Activities to Teach Trustworthiness
A 1999 poll carried out by the New York Times and CBS asked, “What percent of people in general are trustworthy?” It found that people believe only 30% of others are trustworthy. When asked how many people who they know are trustworthy, people answered 70%. The lesson we can take from this is that when people know you, you are more likely to be trusted.
We also know that trust is a driver of sales. For example, research from Salesforce found that trust in an organization makes customers behave positively. The 2018 survey found that when customers trust a company:
95% say they will be loyal
93% say they will recommend the organization
92% say they will buy more from the organization
91% say they will buy more frequently
In short, if your salespeople are trusted by your customers, you will sell more at better prices and gain more customers.
The Factors of Trust
Trust in sales is built by developing rapport – when people know you, they are more likely to trust you. There are four pillars on which this trust stands: capability, dependability, integrity and intimacy. Customers must:
Trust in a salesperson’s capability
Feel they can depend upon the salesperson
Believe that the salesperson is honest with strong moral principles
Like the salesperson with whom they are dealing
You can help your salespeople to understand the importance of trust in the customer relationship by employing activities to teach trustworthiness in your sales team.
5 Activities to Teach Trustworthiness
“Trust me.” I was once told that if a salesperson ever says that to you, the last thing you should do is trust them. Instead, trust – like respect – must be earned. Salespeople must demonstrate that they can be trusted. Actions speak louder than words. Here are five activities to teach trustworthiness that will help your team understand the nature of trust and the importance of building a trusting relationship with customers.
Split the team into pairs. One of each pair is blindfolded. Scatter objects on the floor. You now have a minefield. The partner of the blindfolded person must verbally guide him or her through the minefield.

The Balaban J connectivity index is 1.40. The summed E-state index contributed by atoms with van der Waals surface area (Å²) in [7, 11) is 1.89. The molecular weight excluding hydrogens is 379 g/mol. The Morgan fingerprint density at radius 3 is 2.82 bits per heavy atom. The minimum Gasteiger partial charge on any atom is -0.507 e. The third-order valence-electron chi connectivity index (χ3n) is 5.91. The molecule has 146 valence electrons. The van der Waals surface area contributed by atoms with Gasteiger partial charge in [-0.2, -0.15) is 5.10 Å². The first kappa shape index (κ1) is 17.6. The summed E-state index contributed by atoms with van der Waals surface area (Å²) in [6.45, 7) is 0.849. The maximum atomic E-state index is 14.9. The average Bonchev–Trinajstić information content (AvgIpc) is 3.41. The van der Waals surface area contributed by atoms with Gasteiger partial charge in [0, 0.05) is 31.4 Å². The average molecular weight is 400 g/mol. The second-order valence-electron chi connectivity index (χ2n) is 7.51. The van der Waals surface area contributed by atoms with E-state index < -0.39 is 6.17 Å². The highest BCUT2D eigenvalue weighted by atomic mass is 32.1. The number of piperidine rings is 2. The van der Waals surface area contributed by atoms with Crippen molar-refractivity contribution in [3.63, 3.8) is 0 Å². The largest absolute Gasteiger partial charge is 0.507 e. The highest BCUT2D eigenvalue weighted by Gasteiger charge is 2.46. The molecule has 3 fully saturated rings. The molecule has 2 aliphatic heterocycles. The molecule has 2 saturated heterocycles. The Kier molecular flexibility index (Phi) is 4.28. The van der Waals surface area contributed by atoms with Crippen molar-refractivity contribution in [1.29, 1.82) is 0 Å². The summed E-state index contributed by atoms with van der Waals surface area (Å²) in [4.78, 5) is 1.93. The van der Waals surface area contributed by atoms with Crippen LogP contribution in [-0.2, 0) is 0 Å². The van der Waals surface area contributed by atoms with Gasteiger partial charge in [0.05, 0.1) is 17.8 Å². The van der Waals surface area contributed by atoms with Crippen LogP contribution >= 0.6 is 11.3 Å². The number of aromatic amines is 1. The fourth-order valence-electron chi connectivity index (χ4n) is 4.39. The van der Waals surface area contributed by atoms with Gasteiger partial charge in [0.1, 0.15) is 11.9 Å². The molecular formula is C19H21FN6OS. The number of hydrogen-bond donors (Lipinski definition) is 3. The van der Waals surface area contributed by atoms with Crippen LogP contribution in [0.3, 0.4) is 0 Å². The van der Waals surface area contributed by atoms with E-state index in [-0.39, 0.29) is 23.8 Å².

2. Eye Contact
Another pairs activity. Have each pair stand facing each other and staring into each other’s eyes for one minute. Eye contact is important when building rapport, and this exercise ably demonstrates this.
Ask each pair to stand a comfortable distance apart. After a few seconds, ask them to move closer to each other. Ask how it feels, before asking them to move further apart. This exercise should help salespeople understand the effect of physical proximity, and learn how proximity can shape emotional responses.
4. Blind Walk
Blindfold the group and get them to link together by holding the hand of the person in front. Now lead them on a walk. Start with a five- or 10-minute walk, only speaking to the person behind you to warn of obstacles or provide instructions. This message must be passed down the line, from person to person. Let the group discover how much easier it is to walk blindfolded when they trust the person in front of them: the walk should become progressively easier to complete as trust builds.
5. Running Free
Returning to an exercise executed in pairs, one member is blindfolded. The pair hold hands and start walking together. As trust grows, the pace should pick up, until the pair are jogging or running.
Understand the Nature of Trust and Sales Performance Will Follow
Activities to teach trustworthiness serve to help salespeople develop understanding of the nature of trust, and how it shapes confidence and belief. When a person trusts another, they will be comfortable to be guided. Their confidence in their partner’s capability grows, and they learn that the advice they are given is dependable as their partner acts with integrity.
From here, the sales manager can help develop the behaviors that build trust in sales relationships, providing sales teams with the tools to create positive emotions that will drive sales. Contact us today, and discover how we help sales teams develop trusting relationships with their customers.